Spare Extrusion Press Main Cylinder, for a 5000 ton Loewy Press, O/No. 30-65850, c.1994

Order 30-65850 for Inco Alloys Ltd., Hereford, c.1994

TL010
Kindly supplied by Tim Lodge
PR0024
Taken fom 'The Paul Regester Collection'
JD001
Kindly supplied by John Davis
JD002
Kindly supplied by John Davis
JD003
Kindly supplied by John Davis
5000 ton Loewy Steel Extrusion Press, taken after first main cylinder change in 1980 (see comments below).
Kindly supplied by David Young

This main cylinder remained in storage for many months in Gloucester before commencing its journey to Hereford by low loader.

Click on a photograph to enlarge an image.

Click on the hyperlink to see other Notable Orders from the 1990s

If you remember designing, machining, fitting, installing, maintaining, or working with this machine please share your memories at the bottom of the page by clicking on the words Add a comment about this page.

Comments about this page

  • I remember producing the drawings for the replacement casting working alongside John Davis.
    Together we visited the site in Hereford to survey the cracked casting and double-check the extra pads added for pipe clamps etc.

    By satwinder kang (27/11/2019)
  • Hi John, many thanks for your reply. Robert Elkan was indeed the Loewy MD I was referring too. A brilliant engineer with an unassuming nature always willing to offer advice. Something rather special about heavy engineering people. My experience of the Fielding and Platt engineers including the machining department and the team that modified the controls on the extrusion press was always a pleasure.

    Ed: Mike, many thanks for your kind words, greatly appreciated! John B

    By Mike Charlesworth (22/11/2019)
  • Hi David, I can add some more information about the Loewy 5000ton extrusion Press, “Wigham”. The press was designed and built by Loewy. Many of the design engineers I was able to meet in their Bournemouth office. I was able to pick the “MDs” brains over a meal to help with the rebuild. The meal was in a dining club with Lord Stokes, then Chairman of British Leyland and not my favourite industrialist, on an adjoining table. I only wish I could remember Loewy’s chief engineers name. Probably one of the best mechanical engineers it has been my pleasure to meet.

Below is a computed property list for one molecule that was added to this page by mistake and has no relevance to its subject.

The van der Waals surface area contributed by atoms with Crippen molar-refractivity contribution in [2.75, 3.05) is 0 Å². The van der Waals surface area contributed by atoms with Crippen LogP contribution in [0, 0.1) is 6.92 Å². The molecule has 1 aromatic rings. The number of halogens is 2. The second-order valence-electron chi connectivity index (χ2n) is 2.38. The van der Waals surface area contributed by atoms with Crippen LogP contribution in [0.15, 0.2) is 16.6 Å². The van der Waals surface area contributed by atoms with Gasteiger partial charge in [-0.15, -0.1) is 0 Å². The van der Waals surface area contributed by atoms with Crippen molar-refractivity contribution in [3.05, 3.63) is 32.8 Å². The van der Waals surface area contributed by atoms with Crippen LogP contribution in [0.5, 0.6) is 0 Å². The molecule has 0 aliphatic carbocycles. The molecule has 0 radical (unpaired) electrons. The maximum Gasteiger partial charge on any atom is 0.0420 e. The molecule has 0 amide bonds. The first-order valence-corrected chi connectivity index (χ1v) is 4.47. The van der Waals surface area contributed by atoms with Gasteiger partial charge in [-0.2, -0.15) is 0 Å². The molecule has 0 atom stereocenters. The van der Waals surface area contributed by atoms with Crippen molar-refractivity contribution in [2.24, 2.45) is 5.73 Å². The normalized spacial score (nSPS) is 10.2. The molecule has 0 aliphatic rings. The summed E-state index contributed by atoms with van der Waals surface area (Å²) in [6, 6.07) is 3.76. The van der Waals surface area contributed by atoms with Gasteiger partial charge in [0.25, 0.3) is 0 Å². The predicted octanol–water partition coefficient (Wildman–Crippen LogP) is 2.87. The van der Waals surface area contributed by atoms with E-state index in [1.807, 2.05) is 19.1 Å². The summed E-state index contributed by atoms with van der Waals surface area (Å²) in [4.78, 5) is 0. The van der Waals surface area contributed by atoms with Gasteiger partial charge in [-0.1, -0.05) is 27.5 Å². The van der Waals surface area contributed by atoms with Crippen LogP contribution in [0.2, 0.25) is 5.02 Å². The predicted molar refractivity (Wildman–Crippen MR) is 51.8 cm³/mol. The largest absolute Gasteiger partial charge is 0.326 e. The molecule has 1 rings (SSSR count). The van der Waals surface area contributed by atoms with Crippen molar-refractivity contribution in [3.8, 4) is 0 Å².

The initial main reason for the rebuild was that the 40ton main cylinder ram had worn to an extent that it was becoming impossible to maintain a seal. Despite the efforts of Chesterton seals and replacement bushes the press leaked.
    When I joined the Department a replacement ram had been on order from British Steel in Sheffield for some time. However no significant inspections had been carried out on the rest of the press since commissioning. I instigated a thorough inspection including the two main cylinders. To our amazement we discovered a deep pocket adjacent to the main water inlet effectively halving the wall thickness of the cylinder!!!
    Needless to say the decision was made to change the cylinder for the spare that had been on site since the press was new.
    A point of clarification. The press has two cylinders the main cylinder being 3500ton and the piercer cylinder 1500 tons. The latter being necessary when extruding tube.
    As you point out the press was completely manual with railway signal box levers used by the press driver. We replaced the controls with pneumatic servo valves operated by an Allan Bradley PLC controller. All the programming was carried out by electrician Roy Blunt and his foreman Alec Winter.
    The rebuild was carried out entirely by the Wiggin engineering department assisted by Fielding and Platt who carried out off site machining work. F &amp P also gave invaluable technical assistance including the final alignment of the press. The rebuild was completed in 4 weeks, half the time it took the sister rebuild project at Inco Huntington Virginia!
    It was a supreme effort by everyone involved leaving me with huge respect for the team in Hereford.
    Some key players:-
    Jack Gummer Mechanical Foreman
    Gordon Chambers Pipefitting Foreman
    Fred Riley Welding Foreman
    Alec Winter Electrical Foreman
    Following a similar rebuild of the Bliss 1500ton Forge press my career moved on to project manage the building of Plessey’s semiconductor plant in Plymouth, Cosworth’s casting facilty in Worcester and several facilities for Princess Yachts in Plymouth.